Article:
“The United Nations General Assembly adopted a resolution on road safety on October 26, 2005 which invites Member States to implement the recommendations of the World Report on Road Traffic Injury Prevention; to participate in the first United Nations Global Road Safety Week; and to recognize the third Sunday in November of every year as the World Day of Remembrance for Road Traffic Victims’. This resolution follows the publication of The World Report on Road Traffic Injury Prevention by the World Health Organization in 2004. This report highlights the fact that all over the world working age people are more likely to suffer hospitalization, permanent disability and death due to road traffic injuries than most other diseases. The situation in India is not very different.

About 82,000 persons were killed on Indian roads in 2002. Official statistics regarding serious injuries are not reliable as they underestimate the actual number, but it is estimated that the number of people hospitalized may be 15-20 times the number killed. In a do-nothing scenario, it is possible that India will have 1,20,000-1,30,000 road traffic fatalities in the year 2008 and possibly 1,50,000 – 1,75,000 in 2015. Our vision should aim at reducing the fatalities to less than 1,00,000 in the short term (2008) and less than 70,000 in the long term (2015).

xxx xxx xxx

Safety measures for the near future

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Motor vehicle occupants : (i) Enforcement of seatbelt use laws countrywide; (ii) restricting travel in front seat of cars by children has the potential of reducing injuries dramatically; and (iii) bus and truck occupant injuries, fatalities; and injuries caused to other road users can be reduced significantly by enforcing strict observance of speed limit regulation on highways. Ensuring that bus time tables and truck movement schedules make it possible for drivers to observe speed limits with ease. Random speed checking on highways would help ensure such measures.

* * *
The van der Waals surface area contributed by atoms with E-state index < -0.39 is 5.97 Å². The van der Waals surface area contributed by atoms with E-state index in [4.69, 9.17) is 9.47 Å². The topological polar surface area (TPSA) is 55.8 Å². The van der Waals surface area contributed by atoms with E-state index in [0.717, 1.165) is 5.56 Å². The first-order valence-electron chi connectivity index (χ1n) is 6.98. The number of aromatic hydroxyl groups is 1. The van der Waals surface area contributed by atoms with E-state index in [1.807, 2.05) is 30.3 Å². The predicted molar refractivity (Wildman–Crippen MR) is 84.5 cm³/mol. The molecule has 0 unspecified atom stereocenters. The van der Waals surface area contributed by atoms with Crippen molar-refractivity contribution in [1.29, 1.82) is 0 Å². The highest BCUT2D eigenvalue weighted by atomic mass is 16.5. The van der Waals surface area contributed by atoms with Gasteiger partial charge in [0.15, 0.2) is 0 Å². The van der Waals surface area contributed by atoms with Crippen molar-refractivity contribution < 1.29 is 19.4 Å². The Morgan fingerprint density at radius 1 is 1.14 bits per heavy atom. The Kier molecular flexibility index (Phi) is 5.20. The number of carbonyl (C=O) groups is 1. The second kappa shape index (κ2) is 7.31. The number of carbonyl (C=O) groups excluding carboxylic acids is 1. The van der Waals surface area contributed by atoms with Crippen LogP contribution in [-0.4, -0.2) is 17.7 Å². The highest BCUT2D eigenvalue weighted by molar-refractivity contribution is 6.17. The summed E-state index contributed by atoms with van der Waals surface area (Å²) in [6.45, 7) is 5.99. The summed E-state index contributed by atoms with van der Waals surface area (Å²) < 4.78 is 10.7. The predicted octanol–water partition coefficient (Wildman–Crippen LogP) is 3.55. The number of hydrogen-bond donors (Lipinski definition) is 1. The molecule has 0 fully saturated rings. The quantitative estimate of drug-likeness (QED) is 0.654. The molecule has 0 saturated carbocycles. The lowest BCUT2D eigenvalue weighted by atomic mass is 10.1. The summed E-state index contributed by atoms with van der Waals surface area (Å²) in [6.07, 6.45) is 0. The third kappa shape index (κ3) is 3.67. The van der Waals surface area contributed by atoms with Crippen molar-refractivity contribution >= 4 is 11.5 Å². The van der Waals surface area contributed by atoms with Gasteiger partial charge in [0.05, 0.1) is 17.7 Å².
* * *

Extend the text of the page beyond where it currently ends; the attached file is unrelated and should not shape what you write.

xxx xxx xxx

Road safety strategies – Long term

Traffic calming and speed control; (i) Aim at implementing speed control and traffic claming measures in all urban areas and at appropriate locations on rural highways by altering road design, vehicle monitoring through intelligent transport systems, and vehicle design by the year 2015. This measure is likely to give us the maximum savings in terms of lives and serious injuries; and (ii) segregated lanes for vulnerable road users and buses in urban areas. Non-motorized transport and buses must be provided segregated lanes on all major arterial roads in urban areas. India specific designs need to be developed and phase wise implementation plans drawn up for all cities.

xxx xxx xxx

Vehicle safely: (i) All vehicles sold in India should meet international crashworthiness standards by 2010; (ii) all buses and trucks should meet pedestrian impact standard by 2010; (iii) all urban buses to have low floors and automatic closing doors; (iv) crashworthiness standards must be developed for all indigenous vehicles by 2010 and implemented by 2012; (v) installation of Intelligent Transport Systems (ITS) and other modern safety devices for assisting and controlling drivers; and (vi) driving under the influence of alcohol and other drugs. A long term strategy to reduce drinking and driving incidence to less than 10 per cent of all crashes needs to be drawn up for the next 10 yrs. Sensitization of the public to the extent to the problem. Institution of random roadblocks and checking on urban roads and rural highways. Ignition interlock on cars.”

13. In “Global Road Safety” certain revealing data have also been provided. They read as follows :